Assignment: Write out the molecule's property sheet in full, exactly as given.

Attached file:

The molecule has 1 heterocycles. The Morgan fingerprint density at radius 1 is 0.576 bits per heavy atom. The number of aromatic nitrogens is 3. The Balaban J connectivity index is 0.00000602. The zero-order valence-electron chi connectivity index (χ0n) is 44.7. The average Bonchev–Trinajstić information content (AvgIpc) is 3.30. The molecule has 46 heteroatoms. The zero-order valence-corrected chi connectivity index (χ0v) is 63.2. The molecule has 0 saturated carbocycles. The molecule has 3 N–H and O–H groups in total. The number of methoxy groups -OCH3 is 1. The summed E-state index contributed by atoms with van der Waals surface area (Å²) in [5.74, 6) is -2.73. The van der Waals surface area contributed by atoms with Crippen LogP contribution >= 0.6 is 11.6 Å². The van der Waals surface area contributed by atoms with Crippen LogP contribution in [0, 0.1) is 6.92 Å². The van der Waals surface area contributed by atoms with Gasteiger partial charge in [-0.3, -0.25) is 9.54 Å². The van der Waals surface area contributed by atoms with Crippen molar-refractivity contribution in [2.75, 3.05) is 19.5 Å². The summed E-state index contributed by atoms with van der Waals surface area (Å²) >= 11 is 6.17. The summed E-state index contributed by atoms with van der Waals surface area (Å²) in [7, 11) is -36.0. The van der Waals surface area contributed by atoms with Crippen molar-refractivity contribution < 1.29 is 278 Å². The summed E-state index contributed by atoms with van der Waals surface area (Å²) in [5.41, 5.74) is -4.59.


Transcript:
The molecule has 1 heterocycles. The Morgan fingerprint density at radius 1 is 0.576 bits per heavy atom. The number of aromatic nitrogens is 3. The Balaban J connectivity index is 0.00000602. The zero-order valence-electron chi connectivity index (χ0n) is 44.7. The average Bonchev–Trinajstić information content (AvgIpc) is 3.30. The molecule has 46 heteroatoms. The zero-order valence-corrected chi connectivity index (χ0v) is 63.2. The molecule has 0 saturated carbocycles. The molecule has 3 N–H and O–H groups in total. The number of methoxy groups -OCH3 is 1. The summed E-state index contributed by atoms with van der Waals surface area (Å²) in [5.74, 6) is -2.73. The van der Waals surface area contributed by atoms with Crippen LogP contribution >= 0.6 is 11.6 Å². The van der Waals surface area contributed by atoms with Crippen LogP contribution in [0, 0.1) is 6.92 Å². The van der Waals surface area contributed by atoms with Gasteiger partial charge in [-0.3, -0.25) is 9.54 Å². The van der Waals surface area contributed by atoms with Crippen molar-refractivity contribution in [2.75, 3.05) is 19.5 Å². The summed E-state index contributed by atoms with van der Waals surface area (Å²) >= 11 is 6.17. The summed E-state index contributed by atoms with van der Waals surface area (Å²) in [7, 11) is -36.0. The van der Waals surface area contributed by atoms with Crippen molar-refractivity contribution < 1.29 is 278 Å². The summed E-state index contributed by atoms with van der Waals surface area (Å²) in [5.41, 5.74) is -4.59.